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  #101  
Old 01-09-2018
mgty3whlr mgty3whlr is offline
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Originally Posted by HEMI_guy View Post
The current Dodge HEMI is a pushrod engne.
Yes, you are correct but I was talking about other engine variations that are produced, G.M. is coming out with a DOHC v-8. My point was, Is it worth running an OHC combo.?
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  #102  
Old 01-09-2018
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Originally Posted by mgty3whlr View Post
Here is my thought on using a modern day engine in P/S except the G.M. LS platform, Take Ford and Dodge for example, Their Modern engines are OHC design and sure they can build some power if massaged correctly but, What happens in between rounds if they have to replace a valve spring or 2 or three?

Now you have to deal with a timing chain or belt before you remove the camshaft to access the spring(s). Now factor in a DOHC engine, Now you have 4 cams to deal with when re-clocking the timing.
It is completely unnecessary to remove the camshafts, or disrupt the timing chains to change the valve springs on any flavor of Ford OHC engine. The procedure is identical to an OHV engine.

And even with the 32v arrangement, that does not hinder routine service of these engines by racers that make more power than a current PS engine.
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  #103  
Old 01-09-2018
rognelson77 rognelson77 is offline
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Quote:
Originally Posted by mgty3whlr View Post
Here is my thought on using a modern day engine in P/S except the G.M. LS platform, Take Ford and Dodge for example, Their Modern engines are OHC design and sure they can build some power if massaged correctly but, What happens in between rounds if they have to replace a valve spring or 2 or three?

Now you have to deal with a timing chain or belt before you remove the camshaft to access the spring(s). Now factor in a DOHC engine, Now you have 4 cams to deal with when re-clocking the timing.

Maybe Chris can chime in on his opinion of whether it would be practical or not to deal with the additional aggravation of doing additional work in between rounds instead of just dealing with an OHV engine. Maybe that's why NHRA doesn't want to throw these engines into the mix.

If you look at it, If you have a spring failure, It's quick. Remove 1 nut, pressurize the cylinder, remove the spring, reassemble, and check the gap. done! A lot less work.
Overhead cam engines have significantly less valve train maintenance. There would be minimal between round maintenance compared to pushrod engines. . Valve springs can be significantly lighter because in 4 valve engines, valves are lighter, rocker arms are tiny and there are no lifters and pushrods to force back with spring pressure. That is why ford coyote mustang engines rev to 7,500 from factory and Boss 302 Coyote rev to 8,200 reliably.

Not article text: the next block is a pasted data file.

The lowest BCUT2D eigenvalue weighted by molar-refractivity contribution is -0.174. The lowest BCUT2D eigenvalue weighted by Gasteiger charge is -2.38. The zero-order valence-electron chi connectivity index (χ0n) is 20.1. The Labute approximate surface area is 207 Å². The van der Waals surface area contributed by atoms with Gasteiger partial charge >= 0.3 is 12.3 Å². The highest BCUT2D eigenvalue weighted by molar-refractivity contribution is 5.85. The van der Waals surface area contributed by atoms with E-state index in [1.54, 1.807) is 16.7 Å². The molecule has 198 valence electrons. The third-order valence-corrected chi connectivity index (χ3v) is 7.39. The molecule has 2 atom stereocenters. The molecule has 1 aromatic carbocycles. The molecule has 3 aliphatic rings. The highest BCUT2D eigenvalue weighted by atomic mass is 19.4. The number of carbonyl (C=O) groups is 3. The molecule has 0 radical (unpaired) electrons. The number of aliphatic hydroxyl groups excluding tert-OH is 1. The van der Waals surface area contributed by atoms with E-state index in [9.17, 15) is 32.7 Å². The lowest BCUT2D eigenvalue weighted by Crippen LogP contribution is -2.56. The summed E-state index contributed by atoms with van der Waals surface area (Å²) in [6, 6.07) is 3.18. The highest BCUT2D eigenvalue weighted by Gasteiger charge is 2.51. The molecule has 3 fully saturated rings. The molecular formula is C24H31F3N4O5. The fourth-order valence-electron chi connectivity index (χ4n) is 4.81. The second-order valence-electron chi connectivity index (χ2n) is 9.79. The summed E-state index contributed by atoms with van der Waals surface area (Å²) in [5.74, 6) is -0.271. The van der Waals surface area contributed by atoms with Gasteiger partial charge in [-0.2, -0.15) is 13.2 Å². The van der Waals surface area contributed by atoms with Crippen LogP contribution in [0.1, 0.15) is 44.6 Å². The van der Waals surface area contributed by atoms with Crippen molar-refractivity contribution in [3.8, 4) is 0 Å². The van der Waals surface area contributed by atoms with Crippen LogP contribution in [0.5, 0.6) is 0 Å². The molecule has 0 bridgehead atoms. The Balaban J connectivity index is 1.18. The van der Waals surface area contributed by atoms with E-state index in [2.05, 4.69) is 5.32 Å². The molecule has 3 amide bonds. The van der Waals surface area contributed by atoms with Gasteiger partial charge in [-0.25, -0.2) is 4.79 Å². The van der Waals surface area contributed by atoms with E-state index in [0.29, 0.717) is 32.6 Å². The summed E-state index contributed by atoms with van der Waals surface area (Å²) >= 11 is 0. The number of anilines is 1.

Lighter springs also equal less chance of valve breakage.

The big plus is variable cam timing on intake and exhaust. Expands the torque and horsepower range.

MMR now makes a Coyote 400 cubic inch block that uses stock heads. Or you could use ford V10 truck motor, I think 6.7 liter.
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  #104  
Old 03-23-2018
a21stud a21stud is offline
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At the $101,000. Duck race a boxy, stock sheetmetal Malibu runs 221 on radials in the 1/8th mile with only a dinky wing and no wheelie bars. Why did NHRA let Pro Stock get sooo far away from a “Stock” looking vehicle when they only run 214? Yes, another 660 feet can allow more air to get where you don’t want it, but they could have contained the issue without going full lump bodied. I saw the body template for a Pro Stocker the other day. It sure didn’t look like any car sold today and it was just for checking the middle length of the car. Nitro Funny Cars in 1980's wished they were that swoopy! Bernstein’s Bat Car wasn’t that swoopy.

The stretched front bumper look came around because the finish line cells are 6” off the ground where the starting lines are just 3”. To make it fair for the cars with small overhang they allowed them to be stretched to a max of 36” from the center of the front wheel. They should have either moved the finish line cell down to 3” off the ground or moved the starting line cell up to 6”. Then they would start and finish every race at the same point on all cars. Most people assume the cars are running a real quarter mile or real 1000’ when in fact, it’s closer to either 1318’ or 998’. (Track length minus 36” plus 1/2 the rollout added back in.) Plus all cars get a running start equal to the track's rollout.

Starting and finishing at the same point on the cars would allow fair racing from stock looking bodies no matter what their front overhang was. Currently the guy running a Chevy Cavalier in a Stock Class is giving up a couple feet advantage to the guy running a 1990’s Chevy Camaro with the long nose. This would fix that too. Go with the same height start and finish line cells and run a real ¼ mile or 1000’ for all classes.

Then work on smart ways to keep the cars from going airbourne while keeping them stock appearing. Splitters and logical wings instead of custom lump bodies with stickers declaring the car brand.

Yeah, I know, I'm screwing with tradition again. But tradition says we need flag starts, push starts, open face helmets, carbs, pushrods and only hand shifted manual transmissions.

Some changes have been good, some not so good. This one? The car manufacturers would like it (unless their car loses all the time).
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  #105  
Old 03-23-2018
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de31168 de31168 is offline
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